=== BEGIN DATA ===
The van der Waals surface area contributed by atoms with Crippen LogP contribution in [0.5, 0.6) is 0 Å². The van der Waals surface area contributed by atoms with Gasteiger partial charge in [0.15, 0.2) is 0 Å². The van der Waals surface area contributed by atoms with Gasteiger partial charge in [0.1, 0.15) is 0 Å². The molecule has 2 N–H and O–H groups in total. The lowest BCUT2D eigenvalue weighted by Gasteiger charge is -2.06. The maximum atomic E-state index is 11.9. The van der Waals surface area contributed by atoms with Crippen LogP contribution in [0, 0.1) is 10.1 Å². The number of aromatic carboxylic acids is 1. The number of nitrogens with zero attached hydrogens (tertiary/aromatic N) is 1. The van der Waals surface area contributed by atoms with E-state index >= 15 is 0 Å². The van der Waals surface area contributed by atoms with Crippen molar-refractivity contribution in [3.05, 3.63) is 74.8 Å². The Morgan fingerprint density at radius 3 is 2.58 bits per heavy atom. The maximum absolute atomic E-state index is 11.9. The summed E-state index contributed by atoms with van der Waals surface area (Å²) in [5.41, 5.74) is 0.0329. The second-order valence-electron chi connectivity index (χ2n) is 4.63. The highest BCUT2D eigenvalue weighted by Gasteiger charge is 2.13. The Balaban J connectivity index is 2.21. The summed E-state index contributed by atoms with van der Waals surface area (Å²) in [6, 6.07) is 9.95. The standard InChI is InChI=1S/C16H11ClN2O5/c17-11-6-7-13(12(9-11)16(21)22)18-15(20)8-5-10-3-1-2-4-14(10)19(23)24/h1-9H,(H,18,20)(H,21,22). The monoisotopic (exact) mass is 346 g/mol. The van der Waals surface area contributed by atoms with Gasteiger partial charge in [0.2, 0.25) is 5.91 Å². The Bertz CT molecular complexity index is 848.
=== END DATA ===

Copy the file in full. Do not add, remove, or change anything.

The van der Waals surface area contributed by atoms with Crippen LogP contribution in [0.5, 0.6) is 0 Å². The van der Waals surface area contributed by atoms with Gasteiger partial charge in [0.15, 0.2) is 0 Å². The van der Waals surface area contributed by atoms with Gasteiger partial charge in [0.1, 0.15) is 0 Å². The molecule has 2 N–H and O–H groups in total. The lowest BCUT2D eigenvalue weighted by Gasteiger charge is -2.06. The maximum atomic E-state index is 11.9. The van der Waals surface area contributed by atoms with Crippen LogP contribution in [0, 0.1) is 10.1 Å². The number of aromatic carboxylic acids is 1. The number of nitrogens with zero attached hydrogens (tertiary/aromatic N) is 1. The van der Waals surface area contributed by atoms with E-state index >= 15 is 0 Å². The van der Waals surface area contributed by atoms with Crippen molar-refractivity contribution in [3.05, 3.63) is 74.8 Å². The Morgan fingerprint density at radius 3 is 2.58 bits per heavy atom. The maximum absolute atomic E-state index is 11.9. The summed E-state index contributed by atoms with van der Waals surface area (Å²) in [5.41, 5.74) is 0.0329. The second-order valence-electron chi connectivity index (χ2n) is 4.63. The highest BCUT2D eigenvalue weighted by Gasteiger charge is 2.13. The Balaban J connectivity index is 2.21. The summed E-state index contributed by atoms with van der Waals surface area (Å²) in [6, 6.07) is 9.95. The standard InChI is InChI=1S/C16H11ClN2O5/c17-11-6-7-13(12(9-11)16(21)22)18-15(20)8-5-10-3-1-2-4-14(10)19(23)24/h1-9H,(H,18,20)(H,21,22). The monoisotopic (exact) mass is 346 g/mol. The van der Waals surface area contributed by atoms with Gasteiger partial charge in [0.2, 0.25) is 5.91 Å². The Bertz CT molecular complexity index is 848.